I found myself out and about on the streets of Fort Collins Friday night. As I waited at a stoplight, singing along with the folksy Roy Clark and thanking God and Greyhound some unnamed woman was gone, a sporty compact car pulled up to the light.
The driver began revving his engine, a modern-day invitation to a duel. Of course, much like physical confrontations in grade school, my challenger was much better equipped for battle and was all but guaranteed victory; preying on the weak is nothing new, though. I knew my Ford Taurus was no match for the WRX, but I looked over at the driver anyhow. I wanted to race, to feel the surge of speed and get that Cro-Magnon feeling of success by beating another man at his own game.
The driver was young, and immediately brought me back to my days in high school – when gas was $1.19 a gallon, after 9/11 and before the invasion of Iraq. Back when I could afford to drive as much as I wanted and street-race whichever hapless driver dare challenge me and the Green Hornet. Back when global warming was not part of the citizens’ dialogue. Back when we made fun of Bush because we universally agreed he was a moron, when his approval ratings were halfway decent and he spent more time on vacation than as president. The good days.
The Taurus is my first car, purchased with my own hard-earned dollars. It has never been much of a racer, but it has enough seat belts to carry myself and five friends. Or, failing that, myself and five empty seats. And I can haul a bicycle with the trunk lid closed.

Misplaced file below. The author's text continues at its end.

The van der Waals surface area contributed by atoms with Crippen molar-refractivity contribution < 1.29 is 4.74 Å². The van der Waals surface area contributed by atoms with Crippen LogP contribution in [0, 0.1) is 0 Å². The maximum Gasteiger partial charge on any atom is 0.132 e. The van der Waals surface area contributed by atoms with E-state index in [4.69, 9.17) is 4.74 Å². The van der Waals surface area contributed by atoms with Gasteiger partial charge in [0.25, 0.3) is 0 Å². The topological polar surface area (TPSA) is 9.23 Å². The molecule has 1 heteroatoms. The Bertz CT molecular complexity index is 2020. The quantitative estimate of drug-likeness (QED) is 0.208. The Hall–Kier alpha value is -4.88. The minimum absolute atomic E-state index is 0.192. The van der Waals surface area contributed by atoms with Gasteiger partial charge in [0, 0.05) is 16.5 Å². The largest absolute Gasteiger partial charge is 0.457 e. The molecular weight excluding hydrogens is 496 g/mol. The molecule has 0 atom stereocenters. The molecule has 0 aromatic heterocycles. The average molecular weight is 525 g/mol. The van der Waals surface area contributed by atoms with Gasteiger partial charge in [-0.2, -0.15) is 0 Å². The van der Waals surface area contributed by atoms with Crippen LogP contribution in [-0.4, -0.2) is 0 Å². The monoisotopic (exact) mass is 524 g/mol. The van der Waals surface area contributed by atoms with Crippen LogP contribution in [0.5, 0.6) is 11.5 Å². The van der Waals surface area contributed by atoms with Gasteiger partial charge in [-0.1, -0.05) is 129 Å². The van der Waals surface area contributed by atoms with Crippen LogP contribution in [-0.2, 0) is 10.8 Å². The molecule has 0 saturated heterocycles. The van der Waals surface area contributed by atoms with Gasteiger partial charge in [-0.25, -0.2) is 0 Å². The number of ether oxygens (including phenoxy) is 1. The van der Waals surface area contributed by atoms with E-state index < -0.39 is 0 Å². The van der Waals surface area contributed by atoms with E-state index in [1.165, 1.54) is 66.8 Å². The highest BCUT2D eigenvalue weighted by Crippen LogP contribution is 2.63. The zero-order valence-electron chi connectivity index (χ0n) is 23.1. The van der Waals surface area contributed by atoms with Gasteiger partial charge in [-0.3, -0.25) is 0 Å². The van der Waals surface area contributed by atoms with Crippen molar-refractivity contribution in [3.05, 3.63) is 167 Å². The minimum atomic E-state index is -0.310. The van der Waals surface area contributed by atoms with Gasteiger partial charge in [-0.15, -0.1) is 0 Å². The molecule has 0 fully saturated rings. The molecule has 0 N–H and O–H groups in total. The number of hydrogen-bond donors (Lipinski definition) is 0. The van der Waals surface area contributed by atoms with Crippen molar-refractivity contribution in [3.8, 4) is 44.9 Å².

Complaints abound for a young man stuck in a full-size sedan, but I heard women love them. It shows stability and sensibility. Most importantly, the car is unassuming. The engine’s 145 horsepower feels more like 146 and will take the car up to 110 MPH, but no one ever suspects so.
As the light turned green, the WRX pulled away hard and fast. Concerned with my gas mileage, I accelerated normally, chuckling at the driver’s youthful nature. I hope his self-worth was vindicated by challenging someone in a mechanically inferior vehicle.
To my surprise, just two stoplights later, two high schoolers in an old Honda Civic pulled beside me and revved the engine. I quickly sized them up; they thought they could take the Green Hornet, and I knew they were wrong. I revved the Taurus and accepted their challenge.
The light turned green, and we were off, like two greyhounds chasing some false prize. Relying on my trusty automatic transmission, all I had to do was keep my foot firmly on the gas. The Civic was equipped with a manual, which proved a liability when the driver went to shift into second but missed the gear and ended up in neutral. High schoolers.
I made it home shortly after midnight, and was really quite surprised I had been challenged to street race during my short trip. I do not regularly go out so late, so perhaps this is common for a Friday night on College Avenue. But I felt good about it. In a world where a man who watches foreign films and reads non-fiction is laughed at by society at large, where a man who backs down from a challenge is just a big sissy… It’s nice to know there are still some realms in which I can be competitive. And that knowledge and ability is only going to get more important as I grow older.
Ryan Speaker is a senior history major. His column appears every Wednesday in the Collegian. Replies and feedback can be sent to email@example.com.